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Vila Real de Santo António, Portugal

Caramujo N.,Comissao de Controlo de Infeccao | Carvalho M.,Servico de Cirurgia Geral | Caria H.,Polytechnic Institute of Setubal
Acta Medica Portuguesa | Year: 2011

Healthcare-associated infection is an issue with major socio-economic implications worldwide. Urinary Tract Infection is a Healthcare-Associated infection with a high influence on morbidity and personal impact for patients and their families, also has a great economic impact on institutions. The financial cost of each infection is difficult to estimate. Urinary catheterization is recognized as a main risk factor associated with urinary tract infection. However, their use is often essential in providing health care. The frequency with which catheters are placed and the duration of catheterization determines the magnitude of the risk of infection. If the presence of a urinary catheter is inappropriate, then that risk is an avoidable one. The purpose of this study was to quantify the presence of inappropriate urinary catheterization in a Medicine Department in a general hospital, which involved the analysis of all admitted patients to determine the presence of indwelling catheters, on two different days, and later by means of review of the medical records, to identify the cases that develop urinary tract infection. At the moment of the study there were 160 inpatients and a bladder catheter was present in 20%. The prescription for catheterization was mainly (84,4%) a clinician one. Reason for the permanence of the urinary catheter without appropriate indication, was maybe the absence of an order to remove the catheter. In our study, we found that 25% of patients with a urinary catheter had no clear medical order for it on that day. Another result of the study showed that 12 individuals developed urinary tract infection. In this 12 patients group, five cases had no proper order for a urinary catheter. It might be argued that five urinary tract infections were potentially preventable. These five potentially avoidable infections represent 41.7% of the urinary tract infections diagnosed. This is important data considering the need to improve the quality of care as well as all costs associated with the treatment of urinary tract infections.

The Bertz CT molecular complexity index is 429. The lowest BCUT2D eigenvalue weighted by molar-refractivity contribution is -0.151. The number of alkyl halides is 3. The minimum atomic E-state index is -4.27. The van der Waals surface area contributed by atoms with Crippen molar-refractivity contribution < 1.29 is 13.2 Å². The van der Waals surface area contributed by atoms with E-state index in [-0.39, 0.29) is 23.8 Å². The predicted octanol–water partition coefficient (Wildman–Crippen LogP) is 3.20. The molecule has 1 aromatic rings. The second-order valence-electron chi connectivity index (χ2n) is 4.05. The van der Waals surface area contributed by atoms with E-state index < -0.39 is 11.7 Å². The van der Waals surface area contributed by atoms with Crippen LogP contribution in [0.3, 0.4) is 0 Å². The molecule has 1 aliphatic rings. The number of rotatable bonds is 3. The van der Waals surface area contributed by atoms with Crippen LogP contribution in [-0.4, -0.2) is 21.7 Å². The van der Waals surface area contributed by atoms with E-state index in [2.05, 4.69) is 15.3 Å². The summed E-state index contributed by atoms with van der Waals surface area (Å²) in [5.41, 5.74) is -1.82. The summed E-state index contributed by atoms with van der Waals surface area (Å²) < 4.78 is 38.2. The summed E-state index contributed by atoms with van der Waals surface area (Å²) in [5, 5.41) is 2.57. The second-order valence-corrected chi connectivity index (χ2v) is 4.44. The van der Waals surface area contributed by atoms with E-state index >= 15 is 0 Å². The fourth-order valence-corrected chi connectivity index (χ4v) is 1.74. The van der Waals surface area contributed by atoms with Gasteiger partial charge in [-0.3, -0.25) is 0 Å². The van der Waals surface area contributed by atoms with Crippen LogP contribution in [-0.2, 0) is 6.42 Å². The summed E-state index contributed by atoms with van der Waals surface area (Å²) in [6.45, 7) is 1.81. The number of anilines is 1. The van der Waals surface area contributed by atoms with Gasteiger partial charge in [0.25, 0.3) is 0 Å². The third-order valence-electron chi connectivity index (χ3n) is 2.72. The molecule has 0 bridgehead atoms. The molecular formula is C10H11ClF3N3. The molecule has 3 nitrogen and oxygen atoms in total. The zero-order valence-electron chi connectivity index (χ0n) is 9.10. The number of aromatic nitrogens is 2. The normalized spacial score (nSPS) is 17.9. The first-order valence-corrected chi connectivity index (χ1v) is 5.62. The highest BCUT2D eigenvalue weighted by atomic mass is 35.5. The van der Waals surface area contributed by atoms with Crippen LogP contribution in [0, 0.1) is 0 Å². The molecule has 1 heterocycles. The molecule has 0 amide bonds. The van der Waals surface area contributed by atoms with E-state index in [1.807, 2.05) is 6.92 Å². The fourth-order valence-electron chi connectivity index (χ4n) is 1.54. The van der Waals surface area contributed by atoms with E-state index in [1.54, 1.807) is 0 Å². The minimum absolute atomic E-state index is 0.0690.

Aires S.,Comissao de Controlo de Infeccao | Carvalho A.,Comissao de Controlo de Infeccao | Aires E.,Comissao de Controlo de Infeccao | Calado E.,Comissao de Controlo de Infeccao | And 4 more authors.
Acta Medica Portuguesa | Year: 2010

Introduction: The Standard Precautions are measures to prevent healthcare workers' exposure to infectious agents, like HIV, HBV and HCV, through the routine use of techniques and appropriate barriers that reduce the exposure probability. These measures intend to prevent contact with blood and other fluids, potentially infected, contributing to the reduction of nosocomial infection. Objectives: To evaluate the knowledge, attitudes and adherence to the standard precautions for infection control among the healthcare workers of the Hospital Geral de Santo António, through the application of a questionnaire. To identify the gaps of each professional group and clinical departments, in order to better define the needs to planning future education. Results: Of the total of 172 questionnaires, 7% did not know about the standard precautions, the majority from medical staff. Importantly 21% affirm recapping needles. Globally, a low level knowledge about the ways HIV, HBV and HCV is transmitted was verified, mostly regarding the possibility of transmission from dishes and other material necessary to give food to the patients. About 95% considered it important to wash the hands in several different situations but 21% are unaware of alternative alcoholic solutions. Conclusions: There is a precarious knowledge of these measures, enhancing the risk of nosocomial infection and pointing to the need of specific education for all different health professionals. © 2010 CELOM.

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